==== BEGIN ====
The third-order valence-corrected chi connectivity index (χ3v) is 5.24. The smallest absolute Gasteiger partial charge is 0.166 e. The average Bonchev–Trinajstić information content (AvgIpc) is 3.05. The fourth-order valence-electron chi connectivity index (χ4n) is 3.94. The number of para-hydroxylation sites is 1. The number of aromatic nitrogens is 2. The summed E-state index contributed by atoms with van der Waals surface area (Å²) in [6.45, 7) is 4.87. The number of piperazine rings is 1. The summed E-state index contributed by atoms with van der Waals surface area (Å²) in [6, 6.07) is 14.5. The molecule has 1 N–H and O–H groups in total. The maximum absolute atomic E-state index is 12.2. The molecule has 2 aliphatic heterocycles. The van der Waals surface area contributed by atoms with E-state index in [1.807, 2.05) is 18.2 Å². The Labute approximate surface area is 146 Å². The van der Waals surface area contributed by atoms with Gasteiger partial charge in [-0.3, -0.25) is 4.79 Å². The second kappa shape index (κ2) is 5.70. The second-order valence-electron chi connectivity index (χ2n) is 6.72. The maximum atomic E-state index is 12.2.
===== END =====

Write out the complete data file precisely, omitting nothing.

The third-order valence-corrected chi connectivity index (χ3v) is 5.24. The smallest absolute Gasteiger partial charge is 0.166 e. The average Bonchev–Trinajstić information content (AvgIpc) is 3.05. The fourth-order valence-electron chi connectivity index (χ4n) is 3.94. The number of para-hydroxylation sites is 1. The number of aromatic nitrogens is 2. The summed E-state index contributed by atoms with van der Waals surface area (Å²) in [6.45, 7) is 4.87. The number of piperazine rings is 1. The summed E-state index contributed by atoms with van der Waals surface area (Å²) in [6, 6.07) is 14.5. The molecule has 1 N–H and O–H groups in total. The maximum absolute atomic E-state index is 12.2. The molecule has 2 aliphatic heterocycles. The van der Waals surface area contributed by atoms with E-state index in [1.807, 2.05) is 18.2 Å². The Labute approximate surface area is 146 Å². The van der Waals surface area contributed by atoms with Gasteiger partial charge in [-0.3, -0.25) is 4.79 Å². The second kappa shape index (κ2) is 5.70. The second-order valence-electron chi connectivity index (χ2n) is 6.72. The maximum atomic E-state index is 12.2.